Lamb sales are going well both locally and nationally to our loyal customers back in Oxfordshire, thank you.  We've sold some lambs to a local farmer who is also a sheep trader/dealer to sell on to the open market.  So for the first time we don't know who will be eating our delicious lamb!

Over the next couple of months we will start laying some of the hedges and clearing some of the scrub which is invading the species rich chalk downland. We have been overwhelmed by offers of help from the National Trust wardens and volunteers, the South Downs National Park rangers and volunteers, and the members of Portslade Green Gym and feel very grateful for their support.

Our amazing friends John and Julia Sargent have been to visit us today from Little Wittenham, it felt so lovely showing them around.

More soon

Camilla, Roly, Molly, Freddie, Boris and Belle

Monday, 14 October 2013

Settling in....


We are slowly getting used to our new beautiful surroundings. The South Downs are just amazing and our sheep look so happy and we are loving being able to see them as we drive back home towards the farm.  We did our first big sheep job last week and brought all the ewes into the yard to select the ewes who we will keep their female offspring for our future breeding stock.  I love this annual job as it is selecting the 'prettiest' of our girls . . . although Roly is more interested in their genetics, previous lambing history and general performance as a sheep!  Molly and Freddie took part too and Molly has found a favourite spot in the yard which she is using as a dancing stage so the flock were even being entertained! We've selected 83 and they are in the 'croft' field which is right outside our window which is lovely.

We've had a couple of very wet days here but it still looks beautiful and then makes us appreciate the dry sunny days even more like this morning.  I stand at our kitchen window and look up to our far arable field and then beyond to our neighbours Aberdeen Angus cows grazing on Newtimber hill, wow!

Plans are already underway for our lambing open days, we will keep you posted on dates but we are so excited by using the buildings here for mothering up pens, it really will be special and will create a wonderful atmosphere which we can't wait to share.

Bed and breakfast, shepherd for the day, mail order, visits will all be up and running soon, watch this space and place your first Saddlescombe lamb order!

Camilla, Roly, Molly, Freddie, Boris and Belle

Thursday, 3 October 2013

We've arrived!

The sheep move began on Sunday, when Roly with the help of lots of lovely neighbours in Little Wittenham helped gather the flock and bring them back through the woods, over the clumps, and then pen them up in the farm yard ready for their road trip the following day. Generally this went well . . .  although an enthusiastic dog who was taking its owner for a walk through the woods spooked the flock and the manoeuvre became a little more interesting. On exciting the woods (through a different gate than then one shown to the team of helpers during their briefing!), the flock were then ambushed by 20 Hereford cows as they walked back over the Wittenham Clumps Nature Reserve for the last time. After a second regroup, the flock finally arrived back in the farm yard.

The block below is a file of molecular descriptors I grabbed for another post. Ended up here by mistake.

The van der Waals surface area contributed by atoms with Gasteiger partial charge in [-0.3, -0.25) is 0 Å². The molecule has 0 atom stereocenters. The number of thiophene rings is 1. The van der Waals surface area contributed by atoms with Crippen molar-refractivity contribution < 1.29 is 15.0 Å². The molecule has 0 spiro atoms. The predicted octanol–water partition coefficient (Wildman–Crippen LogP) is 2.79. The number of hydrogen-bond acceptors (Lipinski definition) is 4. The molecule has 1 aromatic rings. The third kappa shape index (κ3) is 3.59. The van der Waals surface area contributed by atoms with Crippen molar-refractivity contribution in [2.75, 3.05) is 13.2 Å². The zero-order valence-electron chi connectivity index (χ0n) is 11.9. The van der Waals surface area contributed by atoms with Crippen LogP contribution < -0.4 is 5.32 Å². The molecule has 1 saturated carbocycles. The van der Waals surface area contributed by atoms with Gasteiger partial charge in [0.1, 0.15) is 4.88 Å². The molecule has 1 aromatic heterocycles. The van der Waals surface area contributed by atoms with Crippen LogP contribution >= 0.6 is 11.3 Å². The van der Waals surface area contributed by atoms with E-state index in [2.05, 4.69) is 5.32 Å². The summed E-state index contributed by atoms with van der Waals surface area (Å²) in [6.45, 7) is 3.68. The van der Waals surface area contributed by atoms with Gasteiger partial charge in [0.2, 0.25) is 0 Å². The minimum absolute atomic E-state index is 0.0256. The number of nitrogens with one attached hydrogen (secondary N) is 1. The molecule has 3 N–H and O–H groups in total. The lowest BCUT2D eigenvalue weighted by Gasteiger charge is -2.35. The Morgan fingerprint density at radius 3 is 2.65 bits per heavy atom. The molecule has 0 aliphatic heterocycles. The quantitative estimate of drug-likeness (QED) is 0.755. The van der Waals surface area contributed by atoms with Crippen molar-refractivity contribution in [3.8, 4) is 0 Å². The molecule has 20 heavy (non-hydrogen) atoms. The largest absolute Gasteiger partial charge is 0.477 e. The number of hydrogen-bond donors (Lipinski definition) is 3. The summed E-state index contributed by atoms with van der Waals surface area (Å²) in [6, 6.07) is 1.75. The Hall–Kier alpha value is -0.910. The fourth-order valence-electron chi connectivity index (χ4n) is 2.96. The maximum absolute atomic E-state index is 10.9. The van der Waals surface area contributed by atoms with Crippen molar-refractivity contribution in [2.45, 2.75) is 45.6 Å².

The next morning Roly and John Sargent helped load up 300 ewes, 76 ewe lambs, 296 lambs and 8 rams into the two lorries each with 4 levels, not to mention lifts, stairs, compartments, etc - you name it, these lorries had it - we (sheep included) were all fascinated! It look about 2 hours to load the 2 lorries. The road trip itself to West Sussex took 3 hours. As the sheep unloaded it was the noise of the doors releasing and the sheep running down the ramps and the lambs springing in the air which all contributed to it feeling like a really historic moment for us and as we learnt later for the National Trust too who told us that us farming Saddlescombe was the first time since the 1940's that a family and their flock have settled here. The sun even shone for us!

We stood and watched as the ewes gradually spread themselves across the open field in front of us and they seem to think so far that Sussex grass is pretty tasty!  We walked back to the farmyard with members of the South Downs National Trust team who had come out to watch them arrive to greet the boys meandering their way through the farmyard to their new home in the donkey wheel paddock behind our house.  Basil was in front of course.  It is just the best feeling eating our breakfast and seeing them outside, Molly can't quite believe it!

Thank you to all our friends, neighbours and customers from Oxfordshire who have all been so kind. Please keep in touch with us and mail order will be up and running soon!  We are really looking forward to making friends down here and welcoming visitors to the farm and sharing with them this beautiful place.

More soon

Camilla, Roly, Molly, Freddie, Boris and Belle